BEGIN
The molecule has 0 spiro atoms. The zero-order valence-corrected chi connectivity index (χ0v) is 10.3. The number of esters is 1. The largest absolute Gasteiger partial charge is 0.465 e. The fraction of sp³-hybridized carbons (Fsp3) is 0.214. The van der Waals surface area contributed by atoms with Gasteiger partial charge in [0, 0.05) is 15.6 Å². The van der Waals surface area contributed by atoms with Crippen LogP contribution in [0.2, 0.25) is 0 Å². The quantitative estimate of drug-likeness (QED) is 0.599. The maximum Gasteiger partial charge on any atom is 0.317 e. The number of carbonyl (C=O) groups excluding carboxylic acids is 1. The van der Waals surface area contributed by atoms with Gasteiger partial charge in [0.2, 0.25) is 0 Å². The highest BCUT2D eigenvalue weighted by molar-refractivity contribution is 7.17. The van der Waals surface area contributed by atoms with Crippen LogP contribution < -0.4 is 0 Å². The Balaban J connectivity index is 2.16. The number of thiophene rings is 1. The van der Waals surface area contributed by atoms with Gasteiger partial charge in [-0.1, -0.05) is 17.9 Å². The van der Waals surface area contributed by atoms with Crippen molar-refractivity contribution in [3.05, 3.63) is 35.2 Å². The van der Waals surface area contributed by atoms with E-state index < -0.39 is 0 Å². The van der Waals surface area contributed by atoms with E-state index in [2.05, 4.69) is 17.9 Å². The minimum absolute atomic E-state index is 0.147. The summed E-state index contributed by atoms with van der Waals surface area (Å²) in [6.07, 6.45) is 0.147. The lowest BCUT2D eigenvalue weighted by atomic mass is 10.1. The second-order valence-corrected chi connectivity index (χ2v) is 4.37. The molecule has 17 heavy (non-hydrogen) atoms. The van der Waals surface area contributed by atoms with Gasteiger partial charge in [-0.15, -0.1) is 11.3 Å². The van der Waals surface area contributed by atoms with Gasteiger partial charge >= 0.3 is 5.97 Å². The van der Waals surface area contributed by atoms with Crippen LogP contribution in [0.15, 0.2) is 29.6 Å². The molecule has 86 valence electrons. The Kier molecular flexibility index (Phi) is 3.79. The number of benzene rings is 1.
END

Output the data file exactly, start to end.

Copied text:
The molecule has 0 spiro atoms. The zero-order valence-corrected chi connectivity index (χ0v) is 10.3. The number of esters is 1. The largest absolute Gasteiger partial charge is 0.465 e. The fraction of sp³-hybridized carbons (Fsp3) is 0.214. The van der Waals surface area contributed by atoms with Gasteiger partial charge in [0, 0.05) is 15.6 Å². The van der Waals surface area contributed by atoms with Crippen LogP contribution in [0.2, 0.25) is 0 Å². The quantitative estimate of drug-likeness (QED) is 0.599. The maximum Gasteiger partial charge on any atom is 0.317 e. The number of carbonyl (C=O) groups excluding carboxylic acids is 1. The van der Waals surface area contributed by atoms with Gasteiger partial charge in [0.2, 0.25) is 0 Å². The highest BCUT2D eigenvalue weighted by molar-refractivity contribution is 7.17. The van der Waals surface area contributed by atoms with Crippen LogP contribution < -0.4 is 0 Å². The Balaban J connectivity index is 2.16. The number of thiophene rings is 1. The van der Waals surface area contributed by atoms with Gasteiger partial charge in [-0.1, -0.05) is 17.9 Å². The van der Waals surface area contributed by atoms with Crippen molar-refractivity contribution in [3.05, 3.63) is 35.2 Å². The van der Waals surface area contributed by atoms with E-state index < -0.39 is 0 Å². The van der Waals surface area contributed by atoms with E-state index in [2.05, 4.69) is 17.9 Å². The minimum absolute atomic E-state index is 0.147. The summed E-state index contributed by atoms with van der Waals surface area (Å²) in [6.07, 6.45) is 0.147. The lowest BCUT2D eigenvalue weighted by atomic mass is 10.1. The second-order valence-corrected chi connectivity index (χ2v) is 4.37. The molecule has 17 heavy (non-hydrogen) atoms. The van der Waals surface area contributed by atoms with Gasteiger partial charge in [-0.15, -0.1) is 11.3 Å². The van der Waals surface area contributed by atoms with Gasteiger partial charge >= 0.3 is 5.97 Å². The van der Waals surface area contributed by atoms with Crippen LogP contribution in [0.15, 0.2) is 29.6 Å². The molecule has 86 valence electrons. The Kier molecular flexibility index (Phi) is 3.79. The number of benzene rings is 1.